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New majors emphasize more practical experience

By Jean K. Lee

Under growing pressure from industry for employees with more practical and advanced work in their fields, both undergraduate and graduate academic programs have responded with several curriculum changes and new degree offerings over the past year.

"We must teach our students to relate analysis and theory to the practical and the concrete," President Charles M. Vest said in his annual report. Such changes to the Institute are crucial as we continue our "rapid revolution toward increased importance of professional masters degree programs ... and toward increased emphasis on design, synthesis, and process as well as analysis."

Two new Master of Engineering programs - in the Department of Aeronautics and Astronautics and the Department of Civil and Environmental Engineering - will be offered starting in September. They are directed toward undergraduate students looking for a one-year graduate program.

"The new [masters] programs are not only innovative, but more importantly, they focus on the resources and the particular needs of the Institute," said Chair of the Faculty Lawrence S. Bacow '72. "I'm pleased with the new initiatives taken by the school this year for the interests of the students," he said.

The MEng and Master of Science "offer complementary options for graduate students," said Professor Earll M. Murman, head of the Department of Aeronautics and Astronautics. "The students are now introduced to a different educational experience."

Structured to emphasize multidisciplinary instruction, product design and design theses, the new Course 16 masters programs will require students to take five aerospace engineering disciplinary subjects (three graduate and two H-level), a math subject, a subject on aerospace product design, and a 12-unit design thesis.

Similarly, the Department of Civil and Environmental's MEng program - which consists of seven conventional subjects, three project and thesis subjects, and an individual thesis - was developed to provide "a first professional degree appropriate to individuals inclined to immediately enter professional practice," said Course I Professor and Department Head Rafael L. Bras '72. About 20 students are expected to enroll in the MEng program next fall.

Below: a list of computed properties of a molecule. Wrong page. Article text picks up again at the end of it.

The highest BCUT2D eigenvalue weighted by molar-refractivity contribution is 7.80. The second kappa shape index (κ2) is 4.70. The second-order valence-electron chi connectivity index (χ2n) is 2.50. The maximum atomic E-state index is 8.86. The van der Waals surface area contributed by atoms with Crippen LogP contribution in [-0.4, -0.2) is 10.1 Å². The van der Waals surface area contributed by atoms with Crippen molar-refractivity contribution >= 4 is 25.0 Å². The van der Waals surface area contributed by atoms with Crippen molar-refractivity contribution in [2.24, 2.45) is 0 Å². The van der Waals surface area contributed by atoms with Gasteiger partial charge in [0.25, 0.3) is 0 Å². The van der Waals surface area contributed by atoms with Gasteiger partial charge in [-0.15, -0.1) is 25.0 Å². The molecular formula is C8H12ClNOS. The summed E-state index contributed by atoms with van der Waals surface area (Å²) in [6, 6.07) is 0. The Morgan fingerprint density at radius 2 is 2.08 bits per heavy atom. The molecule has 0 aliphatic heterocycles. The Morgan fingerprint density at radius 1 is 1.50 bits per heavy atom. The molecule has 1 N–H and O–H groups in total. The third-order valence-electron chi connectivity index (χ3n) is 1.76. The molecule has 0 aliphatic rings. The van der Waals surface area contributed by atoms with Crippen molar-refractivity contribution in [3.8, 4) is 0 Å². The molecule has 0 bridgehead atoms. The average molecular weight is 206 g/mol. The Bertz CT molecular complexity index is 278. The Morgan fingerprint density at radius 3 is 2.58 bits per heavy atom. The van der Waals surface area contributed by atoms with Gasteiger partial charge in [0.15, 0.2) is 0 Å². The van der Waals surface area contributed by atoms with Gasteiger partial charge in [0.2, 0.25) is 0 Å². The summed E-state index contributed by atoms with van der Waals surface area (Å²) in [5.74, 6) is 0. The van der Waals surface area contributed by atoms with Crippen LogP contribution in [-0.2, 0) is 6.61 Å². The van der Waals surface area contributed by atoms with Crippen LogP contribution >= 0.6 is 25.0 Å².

In addition, a new Masters of Science degree in System Design and Management has been created. A joint effort between the School of Engineering and the Sloan School of Management, the program is aimed at training engineers with at least three years of work experience to be senior managers with a strong technical grounding in systems engineering architecture and design of complex products and systems.

The program is planned to last 13 months, beginning during one Independent Activities Period until the end of the following IAP. "This new and more practically based program provides students with opportunities to achieve a professional degree and become leaders of engineering," said Professor of Aeronautics and Astronautics Edward F. Crawley '76.

Departments offer new specialities

The Department of Earth, Atmospheric, and Planetary Science added three new areas of study this year. The three new areas of concentration are in geoscience, physics of atmospheres and oceans, and planetary science and planetary astronomy and will be offered in addition to 14 new undergraduate subjects.

Changes made in the undergraduate program in the Department of Mechanical Engineering have made curriculum more industry-oriented. Old classes like Mechanics of Solids (2.01) and Introduction to Design (2.70) are being phased out to give way to a series of two-part classes such as Mechanics of Materials I and II (2.001 and 2.002), according to Professor Peter Griffith ScD '56, undergraduate officer for the department.

An interdisciplinary minor program in biomedical engineering, the Institute's first, also has been established. The minor is geared toward students who "end up going to medical school and want to use their engineering background for medical research," said Professor Linn W. Hobbs, chair of the committee on the undergraduate program. Between 20 and 50 students are expected to participate in the program starting next fall, and students would be able to fulfill the minor with six to nine subjects, depending on each individual's course of study.

Changes in the core curriculum

Freshmen were able to take a combined Calculus I (18.01) and Calculus II (18.02) for the first time. Recommended for students with advanced placement background, 18.01A quickly reviews 18.01 for six weeks and then covers 18.02 for eight weeks, said Joanne E. Jonsson, academic administrator for the Department of Mathematics. The remainder of 18.02 can be completed during either Independent Activities Period or the spring semester.

Introduction to Solid-State Chemistry (3.091) has been revamped to include additional topics while maintaining a focus on solid state. The changes were made in order to give freshmen the freedom to choose a chemistry course without concerns about requirements for potential majors. The new areas covered include a unit on liquids and solutions and examples from environmentally related topics, said Professor of Materials Science and Engineering Donald R. Sadoway.